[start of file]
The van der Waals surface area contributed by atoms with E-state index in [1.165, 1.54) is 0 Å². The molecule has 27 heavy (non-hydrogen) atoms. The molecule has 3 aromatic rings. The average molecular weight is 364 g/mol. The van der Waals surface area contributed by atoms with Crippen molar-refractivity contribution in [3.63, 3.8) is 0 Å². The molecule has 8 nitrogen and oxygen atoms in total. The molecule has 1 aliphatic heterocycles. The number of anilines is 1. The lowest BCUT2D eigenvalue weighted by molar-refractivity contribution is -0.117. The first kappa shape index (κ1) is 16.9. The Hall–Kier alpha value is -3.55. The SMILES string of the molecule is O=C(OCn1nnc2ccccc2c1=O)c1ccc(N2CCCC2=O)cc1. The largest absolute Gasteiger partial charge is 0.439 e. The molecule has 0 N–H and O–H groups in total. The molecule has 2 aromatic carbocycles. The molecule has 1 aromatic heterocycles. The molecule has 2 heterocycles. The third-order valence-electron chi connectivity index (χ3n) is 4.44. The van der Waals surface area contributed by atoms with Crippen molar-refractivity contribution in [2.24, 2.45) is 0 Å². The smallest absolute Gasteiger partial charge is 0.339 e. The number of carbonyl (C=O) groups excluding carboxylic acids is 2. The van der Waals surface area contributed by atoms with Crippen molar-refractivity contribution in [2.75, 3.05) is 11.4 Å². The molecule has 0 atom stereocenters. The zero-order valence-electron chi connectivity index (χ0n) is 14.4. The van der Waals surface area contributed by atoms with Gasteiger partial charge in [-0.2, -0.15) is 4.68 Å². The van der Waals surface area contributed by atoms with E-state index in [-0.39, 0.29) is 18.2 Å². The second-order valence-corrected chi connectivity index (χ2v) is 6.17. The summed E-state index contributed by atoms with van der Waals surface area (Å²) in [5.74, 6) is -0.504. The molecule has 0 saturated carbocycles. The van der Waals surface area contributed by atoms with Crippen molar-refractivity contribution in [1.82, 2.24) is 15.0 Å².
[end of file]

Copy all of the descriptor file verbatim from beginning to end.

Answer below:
The van der Waals surface area contributed by atoms with E-state index in [1.165, 1.54) is 0 Å². The molecule has 27 heavy (non-hydrogen) atoms. The molecule has 3 aromatic rings. The average molecular weight is 364 g/mol. The van der Waals surface area contributed by atoms with Crippen molar-refractivity contribution in [3.63, 3.8) is 0 Å². The molecule has 8 nitrogen and oxygen atoms in total. The molecule has 1 aliphatic heterocycles. The number of anilines is 1. The lowest BCUT2D eigenvalue weighted by molar-refractivity contribution is -0.117. The first kappa shape index (κ1) is 16.9. The Hall–Kier alpha value is -3.55. The SMILES string of the molecule is O=C(OCn1nnc2ccccc2c1=O)c1ccc(N2CCCC2=O)cc1. The largest absolute Gasteiger partial charge is 0.439 e. The molecule has 0 N–H and O–H groups in total. The molecule has 2 aromatic carbocycles. The molecule has 1 aromatic heterocycles. The molecule has 2 heterocycles. The third-order valence-electron chi connectivity index (χ3n) is 4.44. The van der Waals surface area contributed by atoms with Crippen molar-refractivity contribution in [2.24, 2.45) is 0 Å². The smallest absolute Gasteiger partial charge is 0.339 e. The number of carbonyl (C=O) groups excluding carboxylic acids is 2. The van der Waals surface area contributed by atoms with Crippen molar-refractivity contribution in [2.75, 3.05) is 11.4 Å². The molecule has 0 atom stereocenters. The zero-order valence-electron chi connectivity index (χ0n) is 14.4. The van der Waals surface area contributed by atoms with Gasteiger partial charge in [-0.2, -0.15) is 4.68 Å². The van der Waals surface area contributed by atoms with E-state index in [-0.39, 0.29) is 18.2 Å². The second-order valence-corrected chi connectivity index (χ2v) is 6.17. The summed E-state index contributed by atoms with van der Waals surface area (Å²) in [5.74, 6) is -0.504. The molecule has 0 saturated carbocycles. The van der Waals surface area contributed by atoms with Crippen molar-refractivity contribution in [1.82, 2.24) is 15.0 Å².